Compounding these issues are the slow and negative responses by the insurance agencies. No payouts, telling homeowners it will take 6+ months for an insurance company approved engineer to come by and determine whether a home’s structure and foundation is safe or needs to be completely rebuilt.  

    Payouts on homeowners policies are coming up so short it’s a crime. $45,000 on uninhabitable primary residences that are assessed at $350k and up for example.

    Marginal populations are also at risk. When Tent City at Monmouth Park closed there were at least 100 people who had no temporary residences lined-up. Many of these people were minimum wage workers and people struggling with affordable housing before the storm.

    That’s the view from Monmouth County.

    We’d be more than personally willing to host you, if you’d like to come visit coastal Monmouth County.  

  2. Senator Loretta Weinberg (Post author)

    Senate budget committee is coming to one of the Shore towns for a more in depth hearing with DEP, and I will ask that our Insurance Commissioner be included because of these reported problems with insurance coverage. Will let you know as soon as date and place are confirmed.

  3. JCpolitico

    Do something tangible and raise the minimum wage to a living wage attached to inflation.

    Otherwise, meh.  

  4. JackHarris

    We have a person in our town who ran the catastrophic insurance underwriting program for an insurer. They have been assisting our friends and neighbors with their policies and dealing with the insurance companies.

    This person has lots of war stories from dealing with the insurance companies post-Sandy. Let me know if you would like to connect.

    P.S. We also have to look at the Fort Monmouth housing issue. :)

    Thank you for the responsiveness!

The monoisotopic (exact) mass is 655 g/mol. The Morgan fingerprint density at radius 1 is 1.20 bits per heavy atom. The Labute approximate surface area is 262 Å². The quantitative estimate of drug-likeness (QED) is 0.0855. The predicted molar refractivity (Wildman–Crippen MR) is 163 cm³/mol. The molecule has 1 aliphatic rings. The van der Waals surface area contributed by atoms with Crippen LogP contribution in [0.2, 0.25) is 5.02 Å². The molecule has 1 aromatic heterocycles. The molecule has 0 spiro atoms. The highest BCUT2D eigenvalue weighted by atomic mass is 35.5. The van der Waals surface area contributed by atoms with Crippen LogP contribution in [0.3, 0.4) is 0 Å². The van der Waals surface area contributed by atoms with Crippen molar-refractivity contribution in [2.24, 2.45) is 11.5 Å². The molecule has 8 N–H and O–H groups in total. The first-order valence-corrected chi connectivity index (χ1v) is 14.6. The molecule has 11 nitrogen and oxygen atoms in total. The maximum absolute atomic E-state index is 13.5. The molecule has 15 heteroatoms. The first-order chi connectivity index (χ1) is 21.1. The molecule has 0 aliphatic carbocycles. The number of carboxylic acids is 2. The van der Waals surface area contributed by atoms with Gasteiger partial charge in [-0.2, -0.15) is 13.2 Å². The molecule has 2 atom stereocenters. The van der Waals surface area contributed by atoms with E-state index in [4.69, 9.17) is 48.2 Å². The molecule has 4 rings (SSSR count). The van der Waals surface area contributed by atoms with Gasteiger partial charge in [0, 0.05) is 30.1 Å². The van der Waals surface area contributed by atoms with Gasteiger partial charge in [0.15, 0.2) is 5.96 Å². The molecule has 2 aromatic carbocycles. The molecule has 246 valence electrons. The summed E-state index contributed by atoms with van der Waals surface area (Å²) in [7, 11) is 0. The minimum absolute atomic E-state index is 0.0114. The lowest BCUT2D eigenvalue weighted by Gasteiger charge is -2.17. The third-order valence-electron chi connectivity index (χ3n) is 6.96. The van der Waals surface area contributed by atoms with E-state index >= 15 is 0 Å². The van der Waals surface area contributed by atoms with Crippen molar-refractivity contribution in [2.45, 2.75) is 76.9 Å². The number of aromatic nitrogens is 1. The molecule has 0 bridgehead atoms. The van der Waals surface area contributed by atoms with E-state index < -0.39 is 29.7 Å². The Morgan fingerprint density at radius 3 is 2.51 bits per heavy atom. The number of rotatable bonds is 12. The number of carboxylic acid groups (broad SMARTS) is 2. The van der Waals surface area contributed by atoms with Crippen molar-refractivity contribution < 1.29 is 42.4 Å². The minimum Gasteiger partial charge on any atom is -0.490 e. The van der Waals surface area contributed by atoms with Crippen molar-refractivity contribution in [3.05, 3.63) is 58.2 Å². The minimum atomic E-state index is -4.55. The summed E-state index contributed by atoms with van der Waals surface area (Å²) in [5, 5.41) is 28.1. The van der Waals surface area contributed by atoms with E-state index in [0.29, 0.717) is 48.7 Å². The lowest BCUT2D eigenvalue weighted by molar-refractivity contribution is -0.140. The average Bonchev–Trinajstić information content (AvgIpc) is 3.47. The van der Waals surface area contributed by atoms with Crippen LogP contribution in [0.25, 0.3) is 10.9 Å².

5. Senator Loretta Weinberg (Post author)

    does require a built in cost of living increase each year.

  6. JCpolitico

    thereby ensuring that the minimum wage will remain about 3$ less (at minimum) than a living wage in New Jersey. Living wage in NJ for a single adult is $11.

    I’m not saying this isn’t a marginal improvement, but why not force the governor to veto a living wage bill at $12 an hour and then negotiate from there?

    This is classic Sweeney. Would the Teamsters ever settle for $8.50 an hour? No chance. So why should everybody else?  

  7. William Weber (WjcW)

    the American businessperson too much credit.

    For a raise in the minimum wage to make a difference, all other prices/costs must remain constant.

    What the politicians are banking on is that the employers will look at $1.25hr from their bottom lines and opt to take it on the chin.

    That’s not the real world. Employers are greedy. They do NOT want to make less. If the minimum wage is raised they will either pass on the increased costs to their products and services, or layoff workers as necessary to keep the same employee costs and expect the remaining employess to pick up the slack.

    In other words, the minimum wage is priced into the market. All raising the wage does is cause inflationary pressure. If it didn’t, it would be a good idea to raise it to $20/hr or $30/hr…

    What these people are hoping for is that $1.25/hr is too small a change for anyone to notice, and that the wage will increase in a vacuum.

    I’d argue that for the same reasons you wouldn’t consider $20/$30 per hour as a minimum, you shouldn’t consider $8.50 either. American business people are greedy, and I think you’re mistaken if you think they won’t figure out a way to get back the $1.25/hr.